Our busy lives can make it difficult to get a proper night's rest. If you're struggling to fall asleep, follow these three steps to relax and unwind at bedtime.
It’s no surprise that so many people have a hard time falling asleep—and getting quality rest once they do.
In today’s hustle-bustle society, many people rush from their beds out into their lives and get back home just in time to crash, before doing it all over again the next day. There aren’t enough hours in the day to accomplish the things we need to get done, let alone getting around to the things we actually enjoy and want to be doing.
When we do finally have some time, we relax by watching TV or reading social media and Internet memes on our smartphones. These kinds of activities actually add more stimuli to an already overloaded lifestyle, making it nearly impossible for our racing minds to settle down.
To prepare yourself for restful sleep, here are three forms of meditations that can help calm the mind and get you into more of a relaxed state so you can get a good night’s rest.
Recapitulation, as taught by Deepak Chopra, is the act of reviewing your day from start to finish each evening just before falling asleep. This guided visualization can help you relax and even develop witnessing awareness—the fifth level of consciousness, known as Cosmic consciousness. It can also help cultivate lucid dreaming.
To do this, sit upright in your bed just before turning out the lights. Close your eyes and go back to the moment you woke earlier that morning. Review everything that you experienced from the time you woke up all the way to the present moment. Try to stay in a place of just observing your day rather than judging or evaluating your experiences. The recapitulation process should only take a minute or two. Don’t stop along the way and “hang out” in anything that happened along the way.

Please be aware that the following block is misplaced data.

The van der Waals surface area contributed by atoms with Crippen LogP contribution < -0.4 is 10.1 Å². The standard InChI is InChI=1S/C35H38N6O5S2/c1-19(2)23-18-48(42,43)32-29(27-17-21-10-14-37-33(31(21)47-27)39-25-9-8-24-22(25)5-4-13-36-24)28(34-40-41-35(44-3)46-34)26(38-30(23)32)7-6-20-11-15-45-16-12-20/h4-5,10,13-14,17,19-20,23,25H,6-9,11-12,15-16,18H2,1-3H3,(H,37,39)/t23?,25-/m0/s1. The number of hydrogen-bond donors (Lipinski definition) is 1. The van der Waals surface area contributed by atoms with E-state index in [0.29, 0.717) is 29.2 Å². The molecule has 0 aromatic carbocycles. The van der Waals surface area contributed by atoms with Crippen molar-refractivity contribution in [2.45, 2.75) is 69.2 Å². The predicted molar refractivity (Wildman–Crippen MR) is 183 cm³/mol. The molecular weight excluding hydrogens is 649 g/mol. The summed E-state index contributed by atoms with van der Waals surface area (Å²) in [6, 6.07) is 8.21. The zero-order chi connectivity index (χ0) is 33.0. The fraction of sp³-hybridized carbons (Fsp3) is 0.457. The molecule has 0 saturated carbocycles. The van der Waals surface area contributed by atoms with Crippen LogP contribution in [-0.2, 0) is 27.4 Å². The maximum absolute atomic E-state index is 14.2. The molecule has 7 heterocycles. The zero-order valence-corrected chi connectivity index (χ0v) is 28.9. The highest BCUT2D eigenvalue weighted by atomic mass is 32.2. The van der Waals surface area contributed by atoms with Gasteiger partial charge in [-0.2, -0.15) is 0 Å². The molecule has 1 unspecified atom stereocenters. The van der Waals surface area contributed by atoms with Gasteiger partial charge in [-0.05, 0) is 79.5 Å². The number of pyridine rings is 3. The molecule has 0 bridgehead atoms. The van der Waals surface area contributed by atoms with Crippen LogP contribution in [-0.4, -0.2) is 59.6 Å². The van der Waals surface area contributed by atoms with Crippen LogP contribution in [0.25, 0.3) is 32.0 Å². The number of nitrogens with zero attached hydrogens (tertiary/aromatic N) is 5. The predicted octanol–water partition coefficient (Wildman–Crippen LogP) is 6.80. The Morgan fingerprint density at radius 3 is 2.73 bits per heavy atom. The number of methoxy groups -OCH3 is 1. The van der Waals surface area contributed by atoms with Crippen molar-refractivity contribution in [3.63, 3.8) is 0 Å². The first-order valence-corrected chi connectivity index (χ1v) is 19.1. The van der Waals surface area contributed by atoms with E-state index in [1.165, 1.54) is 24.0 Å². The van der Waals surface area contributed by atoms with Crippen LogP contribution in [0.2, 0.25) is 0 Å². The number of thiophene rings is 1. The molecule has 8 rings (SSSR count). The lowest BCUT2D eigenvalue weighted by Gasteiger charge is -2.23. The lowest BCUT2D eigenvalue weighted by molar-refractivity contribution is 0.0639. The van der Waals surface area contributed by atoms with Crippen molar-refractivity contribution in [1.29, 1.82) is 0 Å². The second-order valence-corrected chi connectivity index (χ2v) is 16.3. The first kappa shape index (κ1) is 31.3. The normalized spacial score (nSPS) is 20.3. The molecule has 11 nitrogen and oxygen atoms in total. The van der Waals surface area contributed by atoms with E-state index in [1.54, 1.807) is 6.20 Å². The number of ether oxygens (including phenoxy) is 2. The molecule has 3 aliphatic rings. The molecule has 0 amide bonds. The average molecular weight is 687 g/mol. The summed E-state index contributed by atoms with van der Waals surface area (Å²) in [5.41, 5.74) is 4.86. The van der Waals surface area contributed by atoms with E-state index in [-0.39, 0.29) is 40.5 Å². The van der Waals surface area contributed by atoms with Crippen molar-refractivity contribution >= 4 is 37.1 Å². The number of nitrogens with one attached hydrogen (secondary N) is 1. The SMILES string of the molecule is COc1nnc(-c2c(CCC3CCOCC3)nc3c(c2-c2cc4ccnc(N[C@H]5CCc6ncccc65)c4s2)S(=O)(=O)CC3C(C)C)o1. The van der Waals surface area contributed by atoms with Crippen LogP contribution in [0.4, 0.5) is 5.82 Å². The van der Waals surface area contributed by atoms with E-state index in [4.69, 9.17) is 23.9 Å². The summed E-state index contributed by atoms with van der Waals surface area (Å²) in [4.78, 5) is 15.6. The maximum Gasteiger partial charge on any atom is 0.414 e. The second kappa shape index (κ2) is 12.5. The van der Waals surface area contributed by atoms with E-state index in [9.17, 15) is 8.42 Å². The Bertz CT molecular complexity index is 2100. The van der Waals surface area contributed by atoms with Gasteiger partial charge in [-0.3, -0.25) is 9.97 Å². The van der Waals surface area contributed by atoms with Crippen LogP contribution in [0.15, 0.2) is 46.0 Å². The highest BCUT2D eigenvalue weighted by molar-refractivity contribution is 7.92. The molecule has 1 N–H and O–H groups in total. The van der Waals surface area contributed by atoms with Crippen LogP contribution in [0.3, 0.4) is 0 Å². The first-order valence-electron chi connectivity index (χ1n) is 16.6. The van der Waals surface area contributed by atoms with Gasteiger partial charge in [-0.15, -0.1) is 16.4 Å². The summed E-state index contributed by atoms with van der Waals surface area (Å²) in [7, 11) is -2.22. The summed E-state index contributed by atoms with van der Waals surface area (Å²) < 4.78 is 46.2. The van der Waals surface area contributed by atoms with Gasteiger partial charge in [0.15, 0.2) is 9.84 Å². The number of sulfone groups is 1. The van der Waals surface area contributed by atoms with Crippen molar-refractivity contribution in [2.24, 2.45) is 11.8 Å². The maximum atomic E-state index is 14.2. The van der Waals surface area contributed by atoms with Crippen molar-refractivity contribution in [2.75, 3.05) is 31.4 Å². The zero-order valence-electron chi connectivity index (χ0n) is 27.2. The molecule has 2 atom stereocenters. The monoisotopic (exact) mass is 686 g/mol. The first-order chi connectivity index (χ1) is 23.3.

After doing this, if you need to relax a bit more, you can do some Yoga Nidra, or yogic sleep.
Yoga Nidra is a powerful technique where you learn to relax consciously. The word yoga means union and the word nidra means sleep. It’s referred to as the state of dynamic sleep, where one remains aware. In Yoga Nidra, you’re accessing the state between waking and dreaming where your brainwaves enter the alpha brainwave pattern (Yoga Nidra by Swami Satyananda Saraswati) and you experience a deep state of relaxation. Move away from external stimulus and go inward to achieve this deep relaxation.
The Yoga Nidra process is one that takes you through a sensory experience of relaxing your entire physical body one area at a time, while bringing awareness to sensation. The duration of Yoga Nidra can range anywhere from 10 minutes up to 90 minutes, depending on the amount of time you have and your preferred level of exploration.
Check out this Yoga Nidra script that you can record in your own voice on your smartphone or tablet and play back for yourself as you prepare for rest. This one is about 12 minutes long. If you prefer to use a pre-recorded audio, there is a CD you can purchase called Deep Relaxation - Divine Sleep Yoga Nidra that has a track for insomnia called Put Me to Sleep. There are also numerous free audios you can find online for Yoga Nidra.
If you’re still awake after doing this guided relaxation for the physical body, you can bring in mantra-based sleep meditation.
Om Agasthi Shahina (Ōm Ah-gah´-stee Shah-ee´-nah)
This mantra-based sleep meditation can be highly effective for those who have overactive minds and have difficulty falling asleep.
Repeat the mantra Om Agasthi Shahina— pronounced Ōm Ah-gah´-stee Shah-ee´-nah—silently to yourself. There is no need to synchronize the mantra with your breath; just breathe normally. If your mind drifts away to thoughts, bring your attention back to the repetition of the mantra. At some point, you’ll likely doze off into a restful slumber.